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projects, sub-projects & next actions

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  • projects, sub-projects & next actions

    Hi there!

    For starters:

    Besides getting things done,
    GTD is so much fun.

    Hooray, now comes the question:

    When you have a very big project and you decide to create several subprojects to make the work better manageable... Do you still create next actions for the main project? If you do the slicing in a clean way there should be no need for this because all the moving parts have become (sub)projects in theire own rights. But then you have some hyper-projects without next actions... How do you handle that? And a related question: do you have any structure in your projects list besides just listing all the projects?

    Thanks!

  • #2
    re: Project-Structures

    Yes. I still create next actions for the larger project in addition to its sub-projects. Some aspects of a project break down into sub-projects but not all of them, and hence you still need to make next actions for the larger project.

    I designed the Ready-Set-Do! program for the Mac and I had to come up with my own way of handling projects and sub-projects. What eventually started working for me was having sub-projects get listed at my main level of projects and just treating them all as things that need the same kind of care in terms of brainstorming, outcome visioning, and specifying of next actions. The way it works in RSD is by having "aliases" made where necessary to link next actions for a project or sub-projects with their larger projects.

    Each project has 7 folders:
    1-Project Support - for any reference material related to the project
    2-Primary Purpose - where the purpose of the project is specified
    3-Standards - where the standards are defined ("made sure…")
    4-Outcome Vision - where the successful outcome for the project is described
    5-Mission Critical - where actionable components go that need to be organized by priority
    6-Key Milestones - where actionable components go that need to be organized by sequence (first this must be done, then this, then this, etc.)
    7-Deliverables - where actionable components go that are left and get organized to the required degree.

    On the mac one can just simply look at the entire thing in "list view" and see most of it at-a-glance. I've attached a picture that shows something of what the final result looks like. The "moving parts" of a project are in folders 5 thru 7 and RSD just automatically makes "aliases" to each component that has a next action specified in the comments field. And these aliases are placed in one of three desktop folders based on the comments for the next action: Actionable, Read-Review, or Waiting For. It provides a great way of keeping the 'thinking' and 'doing' aspects of the GTD workflow in rhythm. And for sub-projects there is a little alias at the top of each one called "<-- To Main Project" that allows me to navigate up the hierarchy of projects to see how everything relates.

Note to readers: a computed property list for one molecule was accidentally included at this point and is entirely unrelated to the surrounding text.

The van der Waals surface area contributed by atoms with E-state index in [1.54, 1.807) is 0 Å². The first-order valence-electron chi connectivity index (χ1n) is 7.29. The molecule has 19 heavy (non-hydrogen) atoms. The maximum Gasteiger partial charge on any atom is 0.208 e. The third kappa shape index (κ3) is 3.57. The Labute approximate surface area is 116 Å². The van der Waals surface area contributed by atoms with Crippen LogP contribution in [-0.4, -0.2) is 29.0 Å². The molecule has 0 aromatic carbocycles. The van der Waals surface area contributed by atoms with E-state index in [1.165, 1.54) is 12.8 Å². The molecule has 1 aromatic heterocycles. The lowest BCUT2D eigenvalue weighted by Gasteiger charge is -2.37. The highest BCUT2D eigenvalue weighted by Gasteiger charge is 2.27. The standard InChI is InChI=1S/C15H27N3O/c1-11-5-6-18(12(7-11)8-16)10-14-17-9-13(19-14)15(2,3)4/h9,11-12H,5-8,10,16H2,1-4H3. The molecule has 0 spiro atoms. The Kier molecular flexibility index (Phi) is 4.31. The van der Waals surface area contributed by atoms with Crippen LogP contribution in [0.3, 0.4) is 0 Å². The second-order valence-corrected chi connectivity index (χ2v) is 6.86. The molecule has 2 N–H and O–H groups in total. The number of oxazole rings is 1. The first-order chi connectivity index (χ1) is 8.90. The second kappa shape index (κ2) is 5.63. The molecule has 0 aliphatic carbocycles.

This setup works very well for me, but because it relies heavily on how aliases work in Mac OS X I'm not sure how that same setup could work for, say, paper-based setups. But I'm sure someone could figure it out or modify it in a way that would work best for them.
    Attached Files
    Last edited by Todd V; 07-01-2011, 10:54 PM.

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    • #3
      Folder Categories for Projects

      Thanks Todd - Excellent explanation. Quick questions:

      Saw your 7 project categories:

      1-Project Support
      2-Primary Purpose
      3-Standards
      4-Outcome Vision
      5-Mission Critical
      6-Key Milestones
      7-Deliverables

      How did you develop your folder categories?
      Do they differ for different projects?
      Could they differ for sub-projects of the same project?
      How have our categories changed over time?
      How do you see them changing in the future?
      Have you borrowed ideas from others?
      How can you be sure nothing is left out?

      Thanks in advance...

      Comment


      • #4
        re: Project Categories

        How did you develop your folder categories?
        I developed these project categories after re-reading David Allen's book for the third time and wondering why all of my projects were lagging. My original categories were

        Project Support
        Moving Parts
        Unmoving Parts
        Completed Parts

        How have our categories changed over time?